Archive for February, 2021


February 28, 2021

I, for one, can’t do it. I grew up in a totally white universe though, for a time, when she was expecting my brother and caring for him as a baby, my mother did hire a Black lady to do her ironing. (That was back in the day before polyester or other No-iron fabrics.)

Verleen stood at the ironing board in our basement, in the same room where I usually played, and I can still picture her there. She stayed all day–I don’t recall her ever sitting down or stopping for lunch, nor do I know what my family did about bathroom breaks. Sometimes I sat on the floor in front of the ironing board watching her. I know we did talk, but unfortunately I don’t remember any of our conversations, held when I was four and five years old. I am sure, in that era, she would have felt she had to be careful about what she said to me if I asked questions about her life.

Otherwise, I had no awareness of Black people except that, where I lived in Tulsa, Oklahoma, they had to sit on a bench seat in the back of the bus or stand if that was full. Black children attended all black schools.

I might have made a book character Black had I written earlier in life and was ignorant of the Black experience being so very different than mine. Thank goodness I didn’t.

I have been asked a couple of times if I planned to include any black people in my novels or stories. The answer is “no” though it has nothing to do with any antipathy toward Blackness. Quite the opposite. In recent times, especially the last several months, I have become very aware how little many white folks like me have understood about the Black experience. However, sympathy and interest caused me to read books by James Baldwin, Dr. Martin Luther King, and other black authors, and, after the assassination of Dr, King, ,my husband and I drove to the Greenwood area of North Tulsa and , for many months to attend Sunday evening services at Black churches there. Congregants were always welcoming and friendly, and the singing was glorious. I remember my shock when one church member showed me the Sunday School in her church and I saw a picture of a very white Jesus. By then I was aware he was most likely tan-skinned.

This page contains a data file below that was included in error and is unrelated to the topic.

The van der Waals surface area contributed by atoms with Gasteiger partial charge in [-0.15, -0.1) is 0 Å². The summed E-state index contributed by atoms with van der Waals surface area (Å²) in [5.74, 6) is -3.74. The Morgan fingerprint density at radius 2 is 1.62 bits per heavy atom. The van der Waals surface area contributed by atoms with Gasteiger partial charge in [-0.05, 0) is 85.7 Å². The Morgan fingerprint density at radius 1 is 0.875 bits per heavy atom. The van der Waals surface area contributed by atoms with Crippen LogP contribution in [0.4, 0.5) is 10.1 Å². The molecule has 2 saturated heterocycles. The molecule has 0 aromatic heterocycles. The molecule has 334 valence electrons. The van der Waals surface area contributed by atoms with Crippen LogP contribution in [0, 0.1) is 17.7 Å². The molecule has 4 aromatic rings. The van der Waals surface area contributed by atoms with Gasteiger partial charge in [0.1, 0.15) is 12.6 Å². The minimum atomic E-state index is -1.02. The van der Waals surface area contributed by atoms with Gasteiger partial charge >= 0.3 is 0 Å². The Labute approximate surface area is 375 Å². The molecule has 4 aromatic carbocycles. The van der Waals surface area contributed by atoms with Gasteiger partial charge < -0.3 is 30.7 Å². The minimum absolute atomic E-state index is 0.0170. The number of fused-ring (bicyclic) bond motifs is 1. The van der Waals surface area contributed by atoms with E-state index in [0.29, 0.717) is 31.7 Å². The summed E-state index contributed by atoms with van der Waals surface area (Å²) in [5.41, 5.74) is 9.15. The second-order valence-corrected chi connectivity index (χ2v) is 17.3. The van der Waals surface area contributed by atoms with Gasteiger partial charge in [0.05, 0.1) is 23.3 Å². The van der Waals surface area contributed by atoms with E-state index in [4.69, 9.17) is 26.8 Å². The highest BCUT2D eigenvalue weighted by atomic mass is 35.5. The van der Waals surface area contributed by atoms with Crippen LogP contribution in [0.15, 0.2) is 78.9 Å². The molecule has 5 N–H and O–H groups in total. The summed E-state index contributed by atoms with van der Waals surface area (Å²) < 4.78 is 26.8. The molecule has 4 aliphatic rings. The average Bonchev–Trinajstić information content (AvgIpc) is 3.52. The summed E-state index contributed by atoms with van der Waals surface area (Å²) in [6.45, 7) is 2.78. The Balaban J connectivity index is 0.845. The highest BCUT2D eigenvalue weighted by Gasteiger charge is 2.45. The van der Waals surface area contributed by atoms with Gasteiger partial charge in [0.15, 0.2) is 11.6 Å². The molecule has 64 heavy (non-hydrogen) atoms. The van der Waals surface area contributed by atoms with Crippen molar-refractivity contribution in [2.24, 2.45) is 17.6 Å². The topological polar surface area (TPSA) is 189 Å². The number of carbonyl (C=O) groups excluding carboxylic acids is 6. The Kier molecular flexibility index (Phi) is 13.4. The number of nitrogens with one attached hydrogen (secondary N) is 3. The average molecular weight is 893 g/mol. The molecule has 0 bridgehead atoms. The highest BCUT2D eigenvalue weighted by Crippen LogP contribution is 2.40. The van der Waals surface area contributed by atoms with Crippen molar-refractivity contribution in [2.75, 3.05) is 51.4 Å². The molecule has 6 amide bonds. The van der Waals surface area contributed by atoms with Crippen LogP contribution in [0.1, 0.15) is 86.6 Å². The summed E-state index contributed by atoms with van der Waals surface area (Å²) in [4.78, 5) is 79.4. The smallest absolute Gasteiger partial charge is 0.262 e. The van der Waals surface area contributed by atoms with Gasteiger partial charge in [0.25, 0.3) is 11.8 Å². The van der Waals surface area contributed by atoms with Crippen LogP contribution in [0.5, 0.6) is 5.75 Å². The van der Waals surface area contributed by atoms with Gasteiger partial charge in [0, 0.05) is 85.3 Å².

You might say there may be one Black character in my novels. During his earlier career as a police officer, my male protagonist, Henry King, shot and killed a young teen who was robbing a convenience store, had killed the clerk, and turned his gun toward Henry. Experiencing grief over this, Henry went to visit the boy’s mother, hoping for a degree of understanding and forgiveness. He got only grief and anger from her, which led to trauma extending into the time period covered in my novels. I had pictured the boy as (maybe) Black, but never mentioned skin color in any of my novels where that sad experience is re-told.

You read the term “Greenwood”in Tulsa, Oklahoma ,mentioned above. My father, newly home from his time in France during World War I, was there. I found black and white photos he took at that time which I remember well because they showed such horrors. I have no idea now if he participated or how he felt about the white against Black riot and murders, as well as the destruction that took place in Tulsa in 1921. Indeed, I knew nothing about that riot until I was well into adult years myself, and after my father was gone, which is when I found his photos. I donated them all to the Black History museum in North Tulsa.

So, a Black character? Could I do that person justice? Could Carrie, like me, learn more deeply about the Black experience as an adult Senior Citizen, as I have? At this moment, can’t answer that.

What do you think, especially if you are a white author reading this?